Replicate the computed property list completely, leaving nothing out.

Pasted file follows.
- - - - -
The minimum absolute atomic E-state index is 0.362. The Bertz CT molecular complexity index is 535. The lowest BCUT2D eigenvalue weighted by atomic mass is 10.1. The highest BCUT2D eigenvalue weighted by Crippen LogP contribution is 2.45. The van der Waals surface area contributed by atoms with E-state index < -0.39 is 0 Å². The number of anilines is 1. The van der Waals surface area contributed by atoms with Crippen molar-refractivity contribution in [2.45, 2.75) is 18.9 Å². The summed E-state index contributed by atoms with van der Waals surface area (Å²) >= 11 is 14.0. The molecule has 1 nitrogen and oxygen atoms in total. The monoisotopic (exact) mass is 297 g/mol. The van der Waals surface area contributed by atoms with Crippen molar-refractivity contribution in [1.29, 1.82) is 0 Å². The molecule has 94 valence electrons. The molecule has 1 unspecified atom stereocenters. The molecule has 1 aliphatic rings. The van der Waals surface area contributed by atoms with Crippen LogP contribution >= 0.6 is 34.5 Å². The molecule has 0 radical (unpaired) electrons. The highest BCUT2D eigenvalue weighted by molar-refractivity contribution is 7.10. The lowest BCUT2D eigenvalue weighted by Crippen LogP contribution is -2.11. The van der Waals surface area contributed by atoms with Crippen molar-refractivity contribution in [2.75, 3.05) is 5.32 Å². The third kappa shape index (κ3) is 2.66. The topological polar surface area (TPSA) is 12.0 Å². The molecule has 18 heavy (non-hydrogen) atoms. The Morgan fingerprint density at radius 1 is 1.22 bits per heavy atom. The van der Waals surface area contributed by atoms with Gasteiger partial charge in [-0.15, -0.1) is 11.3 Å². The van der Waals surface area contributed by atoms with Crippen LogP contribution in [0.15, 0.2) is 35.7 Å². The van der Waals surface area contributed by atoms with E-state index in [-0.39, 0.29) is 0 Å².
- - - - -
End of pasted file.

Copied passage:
The minimum absolute atomic E-state index is 0.362. The Bertz CT molecular complexity index is 535. The lowest BCUT2D eigenvalue weighted by atomic mass is 10.1. The highest BCUT2D eigenvalue weighted by Crippen LogP contribution is 2.45. The van der Waals surface area contributed by atoms with E-state index < -0.39 is 0 Å². The number of anilines is 1. The van der Waals surface area contributed by atoms with Crippen molar-refractivity contribution in [2.45, 2.75) is 18.9 Å². The summed E-state index contributed by atoms with van der Waals surface area (Å²) >= 11 is 14.0. The molecule has 1 nitrogen and oxygen atoms in total. The monoisotopic (exact) mass is 297 g/mol. The van der Waals surface area contributed by atoms with Crippen molar-refractivity contribution in [1.29, 1.82) is 0 Å². The molecule has 94 valence electrons. The molecule has 1 unspecified atom stereocenters. The molecule has 1 aliphatic rings. The van der Waals surface area contributed by atoms with Crippen LogP contribution >= 0.6 is 34.5 Å². The molecule has 0 radical (unpaired) electrons. The highest BCUT2D eigenvalue weighted by molar-refractivity contribution is 7.10. The lowest BCUT2D eigenvalue weighted by Crippen LogP contribution is -2.11. The van der Waals surface area contributed by atoms with Crippen molar-refractivity contribution in [2.75, 3.05) is 5.32 Å². The third kappa shape index (κ3) is 2.66. The topological polar surface area (TPSA) is 12.0 Å². The molecule has 18 heavy (non-hydrogen) atoms. The Morgan fingerprint density at radius 1 is 1.22 bits per heavy atom. The van der Waals surface area contributed by atoms with Gasteiger partial charge in [-0.15, -0.1) is 11.3 Å². The van der Waals surface area contributed by atoms with Crippen LogP contribution in [0.15, 0.2) is 35.7 Å². The van der Waals surface area contributed by atoms with E-state index in [-0.39, 0.29) is 0 Å².